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3D Measurements of Mobile Dust Particle Trajectories in NSTX

3D measurements of mobile dust particle trajectories in NSTX3D measurements of mobile dust particle trajectories in NSTX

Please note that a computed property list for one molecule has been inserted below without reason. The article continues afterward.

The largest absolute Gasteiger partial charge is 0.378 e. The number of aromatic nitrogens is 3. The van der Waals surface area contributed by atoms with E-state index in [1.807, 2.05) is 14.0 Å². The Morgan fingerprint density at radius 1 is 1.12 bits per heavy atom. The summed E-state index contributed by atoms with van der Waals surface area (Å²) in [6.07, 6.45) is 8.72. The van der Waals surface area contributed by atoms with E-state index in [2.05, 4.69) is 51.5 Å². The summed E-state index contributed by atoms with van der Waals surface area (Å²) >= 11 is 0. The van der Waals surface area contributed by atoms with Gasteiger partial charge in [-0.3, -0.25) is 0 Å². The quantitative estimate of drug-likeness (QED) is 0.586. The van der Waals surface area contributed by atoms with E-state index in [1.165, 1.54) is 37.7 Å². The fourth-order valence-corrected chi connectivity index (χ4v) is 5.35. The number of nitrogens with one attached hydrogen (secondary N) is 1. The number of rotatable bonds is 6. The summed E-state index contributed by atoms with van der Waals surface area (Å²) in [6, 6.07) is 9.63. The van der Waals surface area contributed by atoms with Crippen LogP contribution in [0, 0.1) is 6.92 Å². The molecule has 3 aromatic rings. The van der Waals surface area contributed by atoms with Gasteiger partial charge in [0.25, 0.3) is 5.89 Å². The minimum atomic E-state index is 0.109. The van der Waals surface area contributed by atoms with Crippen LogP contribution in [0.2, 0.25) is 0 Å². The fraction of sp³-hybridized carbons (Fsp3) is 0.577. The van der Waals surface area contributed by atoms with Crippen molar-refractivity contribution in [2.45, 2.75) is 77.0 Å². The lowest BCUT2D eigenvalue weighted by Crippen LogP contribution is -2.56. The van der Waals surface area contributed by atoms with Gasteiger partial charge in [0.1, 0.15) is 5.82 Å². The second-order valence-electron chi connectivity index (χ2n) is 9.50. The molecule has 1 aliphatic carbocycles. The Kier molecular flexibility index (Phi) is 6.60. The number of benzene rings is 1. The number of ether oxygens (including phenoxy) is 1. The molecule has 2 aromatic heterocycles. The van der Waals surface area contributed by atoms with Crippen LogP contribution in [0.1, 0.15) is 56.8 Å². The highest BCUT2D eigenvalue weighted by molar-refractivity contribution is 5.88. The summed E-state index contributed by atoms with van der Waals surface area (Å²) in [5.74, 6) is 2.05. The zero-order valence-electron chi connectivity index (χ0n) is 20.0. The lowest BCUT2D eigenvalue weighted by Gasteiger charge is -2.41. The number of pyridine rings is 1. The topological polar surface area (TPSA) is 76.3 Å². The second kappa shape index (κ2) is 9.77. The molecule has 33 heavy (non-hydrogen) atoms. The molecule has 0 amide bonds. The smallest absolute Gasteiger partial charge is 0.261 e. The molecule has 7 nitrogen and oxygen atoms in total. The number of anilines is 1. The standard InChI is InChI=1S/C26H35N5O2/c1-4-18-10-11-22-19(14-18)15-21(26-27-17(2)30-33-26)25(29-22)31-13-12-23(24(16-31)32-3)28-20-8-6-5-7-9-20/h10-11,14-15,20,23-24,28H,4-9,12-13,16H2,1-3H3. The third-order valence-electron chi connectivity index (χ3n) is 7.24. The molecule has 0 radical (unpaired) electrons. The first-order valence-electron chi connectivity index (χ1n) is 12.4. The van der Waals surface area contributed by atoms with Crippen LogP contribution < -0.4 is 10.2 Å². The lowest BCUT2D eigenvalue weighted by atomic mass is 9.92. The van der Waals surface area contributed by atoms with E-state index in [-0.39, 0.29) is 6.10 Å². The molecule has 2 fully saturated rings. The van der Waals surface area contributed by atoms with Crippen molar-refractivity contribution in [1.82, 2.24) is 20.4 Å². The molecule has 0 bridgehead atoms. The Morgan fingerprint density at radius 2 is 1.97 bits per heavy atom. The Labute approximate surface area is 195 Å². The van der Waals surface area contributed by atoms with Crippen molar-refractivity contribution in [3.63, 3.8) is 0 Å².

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  3D measurements of mobile dust particle trajectories in NSTX A.L. Roquemore  a,* , N. Nishino  b , C.H. Skinner  a,1 , C. Bush  c , R. Kaita  a ,R. Maqueda  d , W. Davis  a , A.Yu Pigarov  e , S.I. Krasheninnikov  e a Princeton Plasma Physics Laboratory, P.O. Box 451, Princeton, NJ 08543, USA b Hiroshima University, Higashi-Hiroshima 739-8527, Japan c Oak Ridge National Laboratory, Oak Ridge, TN 37831, USA d Nova Photonics, Princeton, NJ 08543, USA e University of California at San Diego, San Diego, CA 92093, USA Abstract The transport of dust particles in plasmas may play a significant role in the performance of next step fusion devices.Highly mobile incandescent dust particles are observed on NSTX for the majority of the discharges using fast visiblecameras. Particles are most often born in the divertor region during events such as ELMs or disruptions. Particles bornon the midplane are most often deflected by the plasma boundary and remain outside the scrape off layer. The dynamicsof the dust trajectories can be quite complex exhibiting a large variation in both speed (10–200 m/s) and direction. Particlesmay have constant velocities or exhibit various degrees of acceleration or deceleration. Abrupt reversals in direction aresometimes observed while some of the larger particles are seen to break apart during mid-flight. 3D trajectories of the dustparticles have been derived from measurements of dust trajectories taken simultaneously from two observations pointswith two fast cameras.   2007 Elsevier B.V. All rights reserved. PACS:  52.40.Hf; 52.90.+z Keywords:  Dust; Tracking and imaging; ITER; NSTX 1. Introduction In next step devices such as ITER the increase induty cycle and erosion levels will cause a large scale-up in the amount of dust particles produced [1].Recent modeling has suggested that dust particlesin a tokamak can be very mobile and that duringthe duration of a discharge, particles can movethrough the edge plasma over distances that arecomparable to the tokamak radii and be an impor-tant mechanism of impurity transport into the coreplasma [2,3]. An additional safety issue is that largequantities of dust in the vacuum vessel, could bevulnerable to ignition during accidental ingress of air or water [4]. This is an area of high risk/high 0022-3115/$ - see front matter    2007 Elsevier B.V. All rights reserved.doi:10.1016/j.jnucmat.2007.01.065 * Corresponding author. Tel.: +1 609 243 3173; fax: +1 609 2432665. E-mail addresses: (A.L. Roquemore), (C.H. Skinner). 1 Tel.: +1 609 243 2214; fax: +1 609 243 2665.Journal of Nuclear Materials 363–365 (2007) 222–226  consequence for ITER and experimental data fromcontemporary tokamaks is important to challengemodels, advance understanding and mitigate theassociated risk to ITER’s goals.The National Spherical Torus Experiment(NSTX) is aimed at exploring the physics of highbeta and high confinement in a low aspect ratiodevice [5]. Plasma facing components that are incontact with the plasma are protected by a combina-tion of graphite and carbon fiber composite tiles.The surface temperature of the tiles at the outerdivertor strike point can increase to 250–500   C dur-ing a high power discharge [6]. Dust has previouslybeen collected from NSTX during a maintenanceperiod and characterized [7]. This study determinedthat the average diameter of dust particles in NSTXis 3.27  l m with particle diameters up to 50  l m pres-ent. Results from a novel device to detect surfacedust in NSTX are presented in Ref. [8]. Incandes-cent dust particles have been observed by fast cam-eras in NSTX plasmas showing that dust particlescan be highly mobile and often have erratic paths.In this paper we present recent measurements of 3D dust particle trajectories in NSTX plasmasobtained by two overlapping camera views. Theaim is to provide an experimental basis for validat-ing predictive models of dust transport in tokamaks.A detailed comparison of these results to models of dust trajectories will be presented in futurepublications. 2. Experiment configuration The open geometry of a low aspect ratio toka-mak makes NSTX ideally suited to view andmeasure dust trajectories. Two fast cameras viewthe same plasma region in the visible and into thenear-infrared wavelengths. A detailed descriptionof the fast camera view ports used in dust measure-ments in NSTX is provided in Ref. [9] and will onlybe summarized here. There are 6 view ports avail-able at the midplane to view dust in the main cham-ber. These are displaced by 60–90   allowing thelocation of the dust particle within the vessel to beobtained by triangulation using background objectswith known locations as markers. Additionally,there are two special views of the lower divertorregion: a tangential view at about the height of theX-point and a vertical view of the same toroidalregion of the divertor from above. Each of thedivertor view ports has a sapphire window thattransmits the near-infrared wavelengths.Fast cameras have been used on NSTX to viewfast transient plasma phenomena such as ELMs[10] and MARFEs [11]. Incandescent dust particles have always been observed in the background whileviewing these phenomena and have only recentlybeen applied directly to the recording of dust parti-cle trajectories. The three cameras applied to thedust measurements presented here are the Phantom7 made by Vision Research [12], the Photron UltimaSE [13] and the Kodak Motion Corder [14] The Phantom 7 was routinely operated at 68000 framesper second (fps) using a 128  ·  128 pixel array. Forthese measurements, the Photron camera was oper-ated at between 2000 and 9000 fps, respectively,with corresponding pixel arrays of 256  ·  256 and256  ·  128 pixels. The Kodak was operated between250–500 fps with a 512  ·  240 pixel array. Only 2–5frames of data were obtained with the Kodak whentracking even the slowest particles, making it mar-ginal for tracking dust. Both of the faster camerashave used near-infrared and neutral carbon filtersto reduce the background light and enhance thevisibility of the incandescent dust particle. 3. Experimental observations 3.1. Plasma conditions In the 2006 run period the cameras were onlyavailable to record dust particle trajectories for arestricted set of plasma conditions. Most of the plas-mas were neutral beam heated discharges with atleast 4 MW of beam heating. However, incandes-cent dust was often seen in both the divertor andmain chamber region in the ohmic phase of the dis-charge before the strike points were established.Only data taken during the flat top portion of beamheated discharges is reported below. 3.2. Divertor dust particles The tangential divertor camera (Phantom 7)views the particles in the area from the outer diam-eter of the center stack at major radius,  R  = 28 cmout to  R  = 75 cm, while the vertical camera (Pho-tron Ultima) has recently had its view extendedfrom  R  = 28 cm outward to  R  = 105 cm. The firstdivertor particles to be tracked with two cameraswere viewed during high elongation double null dis-charges with the inner strike point on the centerstack and the outer strike point on the flat plate of the inner divertor floor. This is the so-called center A.L. Roquemore et al. / Journal of Nuclear Materials 363–365 (2007) 222–226   223  stack limited configuration. The inner and outerstrike points from a representative discharge in thisconfiguration are shown in Fig. 1 using the equilib-rium reconstruction code EFIT 02 [15]. The dottedlines show the field of view (FOV) for the two diver-tor cameras. In this case, both cameras view regionsoutboard of the outer strike point. A second config-uration has the X-point at a larger major radius, thetwo strike points are on the divertor floor and strad-dle the gap between the inner and out divertor. Inthis case, the tangential camera views particlesinboard of the outer strike point and the verticalcamera views both inboard and outboard particles.As predicted in [2,3] and confirmed by the presentobservations, dust particles outboard of the outerstrike point move toroidially in a clockwise direc-tion and particles inboard of the outer strike pointmove in the opposite direction.A large toroidal component in dust particle tra- jectories was typically observed in most dischargesand in particular was observed for both of the aboveplasma configurations. An example is shown in the3-D plot in Fig. 2(a) [9]. The toroidal angle is in NSTX machine coordinates where clockwise (coun-ter to the plasma current) motion is in the directionof increasing angle. The radial coordinate starts atthe center of the center column and for the verticalcomponent,  Z   = 0 is at the level of the lower diver-tor plate. The majority of divertor dust particlesclosely hug the divertor plates staying withinapproximately 5 cm of the surface throughout theextent of the camera’s FOV. For this reason, the Z  -component in Fig. 2(a) is artificially displaced in2 cm increments for clarity. Divertor particles thathave significant vertical components tend to alsohave much higher velocities, well above the averageof 20–60 m/s [9], but represent less than 10% of divertor particles for the plasma conditionsobserved to date. These particles are often observedin the main chamber views. Fig. 1. Equilibrium reconstruction of centerstack limited dis-charges from EFIT 02. The dotted lines are the outline of the twodivertor camera views at the point where the field of view (FOV)of the tangential divertor camera is tangent to the center stack.Fig. 2(a). Particle trajectories in the lower divertor as observedfrom the vertical camera view. The particles outside of the outerstrike point (diamond, square and X) have a clockwise toroidalcomponent. When the two strike points straddle the gap, particlesinboard of the outer strike point (triangle and circle) travel in thecounter clockwise direction. The arrows point in the direction of motion.224  A.L. Roquemore et al. / Journal of Nuclear Materials 363–365 (2007) 222–226   As particles traverse regions of higher tempera-ture plasma they can rapidly heat up. Ablationand thermal sublimation are also occurring. Thesefactors cause variation in the particle emission.When viewed with a near-infrared filter this varia-tion is readily detected. A display of the emissionintensity in the near-infrared throughout the parti-cles emission period is displayed in Fig. 2(b) witheach trace representing one of the particles inFig. 2(a). The step size is the camera exposure timeof 0.44 ms, showing that large changes in the emis-sion can occur in a short period. When using otherfilters such as C II, the variation in intensity is muchless pronounced, however, the filter reduces thebackground light to the level that relatively dimincandescent particles can be observed. 3.3. Main chamber Tracking of particles in the midplane of NSTXhas only recently started. The Phantom 7 camerahas been required for ELM and MARFE studiesso the Kodak and Photron cameras have beenemployed. The Photron camera is the principalcamera while the Kodak is used mainly to verifycoordinates. With this arrangement, general trendshave been observed. The majority of particles seenin the midplane views are mostly confined to thecooler regions near the scrape off layer (SOL) butexceptions are often observed. Particles born atthe vessel walls will generally drift toroidally alongthe outer wall of the chamber in the direction of the plasma current. A particle generated from thevessel wall near the midplane, will initially have aninward radial motion until it encounters the plasmaboundary where it will either be deflected outwardand drift in the direction of the plasma current, orit will suddenly vanish, most likely from being berapidly vaporized. Particles inboard of the SOL usu-ally have an initial vertical component indicatingthat they were generated in the upper or lowerdivertor region. Their trajectories become moretoroidal with time and also move in the directionof the plasma current. Particles both inboard andoutboard of the SOL will be gradually deflected ver-tically downward in a direction perpendicular to themagnetic field lines on NSTX. This motion is beingactively investigated. The particles that are insidethe SOL, typically have a larger velocity than thoseoutside the SOL. An example of particle trajectoriesillustrating the trends mentioned above is shown inFig. 3. The coordinate system is similar to the oneused in Fig. 2 except that  Z   = 0 is located at themidplane. Note the separatrix is located at R  = 148 cm for this discharge where two of the par-ticles vanish. The accuracy of the particle position iscompromised because of the relatively fewerrecorded frames of the Kodak and is estimated tobe within ±4 cm.Very high velocity particles are often seen in themain chamber resulting from events such as TypeI ELMs or disruptions. Fig. 4 shows the aftermathof a disruption on NSTX showing hundreds of glowing dust particles distributed throughout the Fig. 2(b). Variation in the light intensity during the period of emission of each dust particle. The camera exposure was 0.44 msduration showing rapid changes in intensity.Fig. 3. Example trajectories for particles near the midplane of NSTX. The separatrix is located at  R  = 148 cm for this discharge.Two of the particles vanish at the separatrix and one crosses tothe outboard side. An arrow points in the direction of motionshowing a drift in the direction of the plasma current. A.L. Roquemore et al. / Journal of Nuclear Materials 363–365 (2007) 222–226   225